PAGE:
Economists say goodbye to recession
The worst U.S. recession since the Great Depression has ended, but weak household spending as the labor market struggles to create jobs will slow the pace of the economy’s recovery, according to a survey of economic forecasters released today.
The survey of 44 professional forecasters released by the National Association of Business Economists (NABE) found that 80 percent of the respondents believed the economy was growing again after four straight quarters of declines, Reuters reported.
“The great recession is over,” said NABE President-elect Lynn Reaser. “The vast majority of business economists believe that the recession has ended, but that the economic recovery is likely to be more moderate than those typically experienced following steep declines.”
The current recession started in December 2007; it is the longest and deepest since the 1930s.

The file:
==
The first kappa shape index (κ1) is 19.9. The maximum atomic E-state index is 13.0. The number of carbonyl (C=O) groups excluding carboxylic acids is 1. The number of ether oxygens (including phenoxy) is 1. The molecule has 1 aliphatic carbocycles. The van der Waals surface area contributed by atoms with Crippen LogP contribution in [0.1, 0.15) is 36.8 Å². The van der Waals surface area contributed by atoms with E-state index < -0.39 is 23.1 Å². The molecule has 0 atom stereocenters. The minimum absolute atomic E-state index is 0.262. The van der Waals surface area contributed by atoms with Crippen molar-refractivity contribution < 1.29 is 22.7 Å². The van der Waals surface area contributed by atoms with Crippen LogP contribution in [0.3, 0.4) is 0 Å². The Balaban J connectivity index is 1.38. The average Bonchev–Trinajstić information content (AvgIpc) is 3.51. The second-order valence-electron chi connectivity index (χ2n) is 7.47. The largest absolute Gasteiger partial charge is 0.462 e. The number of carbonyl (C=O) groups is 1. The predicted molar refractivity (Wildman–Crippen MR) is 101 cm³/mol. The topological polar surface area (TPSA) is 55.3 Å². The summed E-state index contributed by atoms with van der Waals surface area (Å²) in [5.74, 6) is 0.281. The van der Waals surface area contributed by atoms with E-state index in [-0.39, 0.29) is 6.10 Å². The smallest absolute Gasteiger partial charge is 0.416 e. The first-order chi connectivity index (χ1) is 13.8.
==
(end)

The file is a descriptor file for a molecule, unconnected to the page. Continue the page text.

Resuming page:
The NABE survey, conducted in September, predicted real gross domestic product will grow at a 2.9 percent pace over the second half of this year. Output for all of 2009 is expected to contract 2.5 percent and rebound to growth of 2.6 percent in 2010.
Much of the anticipated recovery was seen driven by businesses rebuilding their inventories after aggressively reducing unwanted stocks of unsold goods to match weak demand.
The survey predicted that the unemployment rate would rise to 10 percent in the first quarter of 2010 and edge down to 9.5 percent by the end of that year. The labor market was not expected to regain most the jobs destroyed in the current recession until 2012 or beyond.
The weak labor market would continue to weigh on consumer spending, slowing the recovery. The jobless rate climbed to 9.8 percent in September — a 26-year high — from 9.7 percent in August.
Respondents also expected the U.S. dollar to weaken further this year and into 2010, but did not see this contributing to a narrowing of the country’s trade deficit as the economic revival stimulates demand for imports.